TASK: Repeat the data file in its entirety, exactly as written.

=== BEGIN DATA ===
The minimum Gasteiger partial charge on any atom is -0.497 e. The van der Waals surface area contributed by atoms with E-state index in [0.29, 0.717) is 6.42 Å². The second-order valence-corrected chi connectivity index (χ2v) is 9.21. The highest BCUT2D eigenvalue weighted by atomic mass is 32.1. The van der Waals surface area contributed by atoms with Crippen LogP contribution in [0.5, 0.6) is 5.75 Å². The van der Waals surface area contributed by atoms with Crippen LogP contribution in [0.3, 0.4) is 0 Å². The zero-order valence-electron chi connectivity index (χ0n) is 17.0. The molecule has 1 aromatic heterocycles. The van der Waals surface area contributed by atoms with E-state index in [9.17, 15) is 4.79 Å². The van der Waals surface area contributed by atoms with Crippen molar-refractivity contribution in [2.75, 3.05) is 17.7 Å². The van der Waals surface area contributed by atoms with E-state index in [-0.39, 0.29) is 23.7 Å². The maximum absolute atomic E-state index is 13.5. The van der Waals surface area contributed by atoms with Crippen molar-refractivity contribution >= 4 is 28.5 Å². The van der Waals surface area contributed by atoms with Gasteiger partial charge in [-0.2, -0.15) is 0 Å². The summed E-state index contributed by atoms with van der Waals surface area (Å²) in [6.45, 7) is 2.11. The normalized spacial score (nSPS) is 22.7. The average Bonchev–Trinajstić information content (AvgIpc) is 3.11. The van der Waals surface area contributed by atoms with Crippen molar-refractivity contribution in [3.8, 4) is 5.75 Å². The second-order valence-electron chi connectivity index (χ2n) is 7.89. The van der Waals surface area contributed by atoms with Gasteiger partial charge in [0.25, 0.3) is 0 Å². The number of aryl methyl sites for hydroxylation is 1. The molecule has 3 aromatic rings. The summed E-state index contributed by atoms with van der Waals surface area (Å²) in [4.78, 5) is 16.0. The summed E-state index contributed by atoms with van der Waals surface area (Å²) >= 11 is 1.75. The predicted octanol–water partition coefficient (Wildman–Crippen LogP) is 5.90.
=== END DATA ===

The minimum Gasteiger partial charge on any atom is -0.497 e. The van der Waals surface area contributed by atoms with E-state index in [0.29, 0.717) is 6.42 Å². The second-order valence-corrected chi connectivity index (χ2v) is 9.21. The highest BCUT2D eigenvalue weighted by atomic mass is 32.1. The van der Waals surface area contributed by atoms with Crippen LogP contribution in [0.5, 0.6) is 5.75 Å². The van der Waals surface area contributed by atoms with Crippen LogP contribution in [0.3, 0.4) is 0 Å². The zero-order valence-electron chi connectivity index (χ0n) is 17.0. The molecule has 1 aromatic heterocycles. The van der Waals surface area contributed by atoms with E-state index in [9.17, 15) is 4.79 Å². The van der Waals surface area contributed by atoms with Crippen molar-refractivity contribution in [2.75, 3.05) is 17.7 Å². The van der Waals surface area contributed by atoms with E-state index in [-0.39, 0.29) is 23.7 Å². The maximum absolute atomic E-state index is 13.5. The van der Waals surface area contributed by atoms with Crippen molar-refractivity contribution >= 4 is 28.5 Å². The van der Waals surface area contributed by atoms with Gasteiger partial charge in [-0.2, -0.15) is 0 Å². The summed E-state index contributed by atoms with van der Waals surface area (Å²) in [6.45, 7) is 2.11. The normalized spacial score (nSPS) is 22.7. The average Bonchev–Trinajstić information content (AvgIpc) is 3.11. The van der Waals surface area contributed by atoms with Crippen molar-refractivity contribution in [3.8, 4) is 5.75 Å². The second-order valence-electron chi connectivity index (χ2n) is 7.89. The van der Waals surface area contributed by atoms with Gasteiger partial charge in [0.25, 0.3) is 0 Å². The number of aryl methyl sites for hydroxylation is 1. The molecule has 3 aromatic rings. The summed E-state index contributed by atoms with van der Waals surface area (Å²) in [4.78, 5) is 16.0. The summed E-state index contributed by atoms with van der Waals surface area (Å²) >= 11 is 1.75. The predicted octanol–water partition coefficient (Wildman–Crippen LogP) is 5.90.